Mr Wadsworth presented a lot of interesting numbers and analysis on production and trade trends in softwood and hardwood lumber, particleboard, MDF and OSB worldwide, and discussed the future markets for panel products and the likely future structure of the industry itself.

Referring to the increasing consolidation in the industry’s ownership, he questioned whether this was beneficial for marketing creativity, whilst acknowledging that capital and technology, key to the industry’s well-being, are more readily accessed by the large groups.

Session 5: Resins followed, with a ‘Study of the morphology of urea formaldehyde resins’ by João Ferra. He studied the microscopic structure of resins as they cured and aged to assess resin penetration in wood pores and the effect of ageing on resin structure.

Valeriu Petrovici of Transylvania University, Romania, looked at the glue shearing strength of some novel adhesive compounds based on mixed furan resin with furfuryl alcohol, ureic resin and lignin in laboratory conditions.

Professor Edmone Roffael of Göttingen University looked at the making of fibreboards from thermo-mechanical (TMP) and chemo-thermo-mechanical (CTMP) pulps and the volatile organic compounds (VOCs) produced. He found that the pulping process does have a decisive influence on the release of VOCs from both the fibres and the finished boards.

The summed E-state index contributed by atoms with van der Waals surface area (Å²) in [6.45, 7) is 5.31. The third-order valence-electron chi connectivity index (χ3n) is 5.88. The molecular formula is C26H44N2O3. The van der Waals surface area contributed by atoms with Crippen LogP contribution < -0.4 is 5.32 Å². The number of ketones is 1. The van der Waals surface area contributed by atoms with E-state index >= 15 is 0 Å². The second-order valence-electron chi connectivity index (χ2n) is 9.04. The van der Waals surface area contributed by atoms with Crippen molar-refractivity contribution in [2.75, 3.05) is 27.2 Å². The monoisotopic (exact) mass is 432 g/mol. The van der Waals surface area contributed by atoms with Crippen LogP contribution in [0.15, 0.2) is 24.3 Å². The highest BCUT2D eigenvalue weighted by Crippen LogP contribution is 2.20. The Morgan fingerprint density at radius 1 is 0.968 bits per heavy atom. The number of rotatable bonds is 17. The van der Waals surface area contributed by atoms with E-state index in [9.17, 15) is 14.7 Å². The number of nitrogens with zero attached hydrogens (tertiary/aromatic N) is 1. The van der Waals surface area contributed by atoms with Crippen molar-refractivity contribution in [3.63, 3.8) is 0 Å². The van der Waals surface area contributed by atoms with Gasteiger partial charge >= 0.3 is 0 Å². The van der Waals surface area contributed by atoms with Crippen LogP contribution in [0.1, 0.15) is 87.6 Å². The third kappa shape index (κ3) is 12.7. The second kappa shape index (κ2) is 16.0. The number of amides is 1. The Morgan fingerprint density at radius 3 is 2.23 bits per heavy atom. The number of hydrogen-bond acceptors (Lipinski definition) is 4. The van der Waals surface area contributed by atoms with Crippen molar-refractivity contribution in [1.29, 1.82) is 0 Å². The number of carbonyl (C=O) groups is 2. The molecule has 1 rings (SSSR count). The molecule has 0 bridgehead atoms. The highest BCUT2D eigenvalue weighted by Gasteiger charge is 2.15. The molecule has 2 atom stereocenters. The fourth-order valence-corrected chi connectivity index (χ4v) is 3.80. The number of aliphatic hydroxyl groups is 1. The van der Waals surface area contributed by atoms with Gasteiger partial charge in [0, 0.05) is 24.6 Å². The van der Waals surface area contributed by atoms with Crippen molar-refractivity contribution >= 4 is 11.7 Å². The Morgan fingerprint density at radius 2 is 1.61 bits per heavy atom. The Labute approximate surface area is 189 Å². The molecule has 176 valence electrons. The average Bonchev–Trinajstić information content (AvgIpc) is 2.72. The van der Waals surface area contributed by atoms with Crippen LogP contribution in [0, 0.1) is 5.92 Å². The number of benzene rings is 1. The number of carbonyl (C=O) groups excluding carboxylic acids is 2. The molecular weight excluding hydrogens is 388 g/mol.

Dr Javad Torkaman, University of Guilan, Iran, presented his work on utilising natural phenolic compounds such as bark extracts from Quercus castanifolia (oak) and Alnus subcordata (alder) as bonding agents for particleboard. He reported that smaller amounts of alder than of oak bark extract were required to substitute for 25% of phenol formaldehyde resin.

The final half-day, following an enjoyable Thursday evening Gala dinner in the hotel, with the signature BioComposites fun and a quiz, was given over to Session 6: Raw Materials.